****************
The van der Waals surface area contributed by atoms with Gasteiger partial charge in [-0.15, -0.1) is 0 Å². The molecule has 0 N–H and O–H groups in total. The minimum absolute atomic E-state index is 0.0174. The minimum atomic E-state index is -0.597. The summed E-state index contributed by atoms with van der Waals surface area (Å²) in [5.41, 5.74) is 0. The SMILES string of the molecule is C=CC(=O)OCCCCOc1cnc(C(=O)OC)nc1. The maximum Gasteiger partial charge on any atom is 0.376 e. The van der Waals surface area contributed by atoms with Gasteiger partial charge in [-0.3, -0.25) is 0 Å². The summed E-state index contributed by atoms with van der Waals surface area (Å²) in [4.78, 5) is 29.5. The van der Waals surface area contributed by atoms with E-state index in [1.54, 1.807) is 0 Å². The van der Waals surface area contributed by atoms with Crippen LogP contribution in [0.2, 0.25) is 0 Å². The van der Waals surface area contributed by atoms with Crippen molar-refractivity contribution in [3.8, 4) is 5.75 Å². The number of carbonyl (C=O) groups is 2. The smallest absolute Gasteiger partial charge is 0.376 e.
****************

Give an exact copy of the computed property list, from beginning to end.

The van der Waals surface area contributed by atoms with Gasteiger partial charge in [-0.15, -0.1) is 0 Å². The molecule has 0 N–H and O–H groups in total. The minimum absolute atomic E-state index is 0.0174. The minimum atomic E-state index is -0.597. The summed E-state index contributed by atoms with van der Waals surface area (Å²) in [5.41, 5.74) is 0. The SMILES string of the molecule is C=CC(=O)OCCCCOc1cnc(C(=O)OC)nc1. The maximum Gasteiger partial charge on any atom is 0.376 e. The van der Waals surface area contributed by atoms with Gasteiger partial charge in [-0.3, -0.25) is 0 Å². The summed E-state index contributed by atoms with van der Waals surface area (Å²) in [4.78, 5) is 29.5. The van der Waals surface area contributed by atoms with E-state index in [1.54, 1.807) is 0 Å². The van der Waals surface area contributed by atoms with Crippen LogP contribution in [0.2, 0.25) is 0 Å². The van der Waals surface area contributed by atoms with Crippen molar-refractivity contribution in [3.8, 4) is 5.75 Å². The number of carbonyl (C=O) groups is 2. The smallest absolute Gasteiger partial charge is 0.376 e.